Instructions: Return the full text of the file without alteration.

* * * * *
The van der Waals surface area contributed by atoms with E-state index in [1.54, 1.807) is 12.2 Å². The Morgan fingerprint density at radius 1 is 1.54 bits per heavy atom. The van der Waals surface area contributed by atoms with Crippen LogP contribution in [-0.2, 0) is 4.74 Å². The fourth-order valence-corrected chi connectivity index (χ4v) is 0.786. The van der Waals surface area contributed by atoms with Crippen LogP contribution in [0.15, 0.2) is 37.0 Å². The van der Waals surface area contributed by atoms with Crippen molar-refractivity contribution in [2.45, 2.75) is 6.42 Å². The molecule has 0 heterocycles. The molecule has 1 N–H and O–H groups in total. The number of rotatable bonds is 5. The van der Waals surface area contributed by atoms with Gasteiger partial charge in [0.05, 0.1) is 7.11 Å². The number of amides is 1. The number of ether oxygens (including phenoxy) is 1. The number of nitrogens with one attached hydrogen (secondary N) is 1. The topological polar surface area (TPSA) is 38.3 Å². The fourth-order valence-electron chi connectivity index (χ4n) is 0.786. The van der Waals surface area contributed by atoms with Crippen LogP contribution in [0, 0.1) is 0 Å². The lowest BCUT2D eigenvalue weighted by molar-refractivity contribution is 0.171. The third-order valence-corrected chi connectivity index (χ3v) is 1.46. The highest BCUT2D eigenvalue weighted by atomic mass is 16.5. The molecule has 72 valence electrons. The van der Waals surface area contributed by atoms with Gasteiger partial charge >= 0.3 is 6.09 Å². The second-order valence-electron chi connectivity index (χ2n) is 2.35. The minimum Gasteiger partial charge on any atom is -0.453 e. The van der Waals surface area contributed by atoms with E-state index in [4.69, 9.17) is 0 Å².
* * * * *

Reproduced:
The van der Waals surface area contributed by atoms with E-state index in [1.54, 1.807) is 12.2 Å². The Morgan fingerprint density at radius 1 is 1.54 bits per heavy atom. The van der Waals surface area contributed by atoms with Crippen LogP contribution in [-0.2, 0) is 4.74 Å². The fourth-order valence-corrected chi connectivity index (χ4v) is 0.786. The van der Waals surface area contributed by atoms with Crippen LogP contribution in [0.15, 0.2) is 37.0 Å². The van der Waals surface area contributed by atoms with Crippen molar-refractivity contribution in [2.45, 2.75) is 6.42 Å². The molecule has 0 heterocycles. The molecule has 1 N–H and O–H groups in total. The number of rotatable bonds is 5. The van der Waals surface area contributed by atoms with Gasteiger partial charge in [0.05, 0.1) is 7.11 Å². The number of amides is 1. The number of ether oxygens (including phenoxy) is 1. The number of nitrogens with one attached hydrogen (secondary N) is 1. The topological polar surface area (TPSA) is 38.3 Å². The fourth-order valence-electron chi connectivity index (χ4n) is 0.786. The van der Waals surface area contributed by atoms with Crippen LogP contribution in [0, 0.1) is 0 Å². The lowest BCUT2D eigenvalue weighted by molar-refractivity contribution is 0.171. The third-order valence-corrected chi connectivity index (χ3v) is 1.46. The highest BCUT2D eigenvalue weighted by atomic mass is 16.5. The molecule has 72 valence electrons. The van der Waals surface area contributed by atoms with Gasteiger partial charge >= 0.3 is 6.09 Å². The second-order valence-electron chi connectivity index (χ2n) is 2.35. The minimum Gasteiger partial charge on any atom is -0.453 e. The van der Waals surface area contributed by atoms with E-state index in [4.69, 9.17) is 0 Å².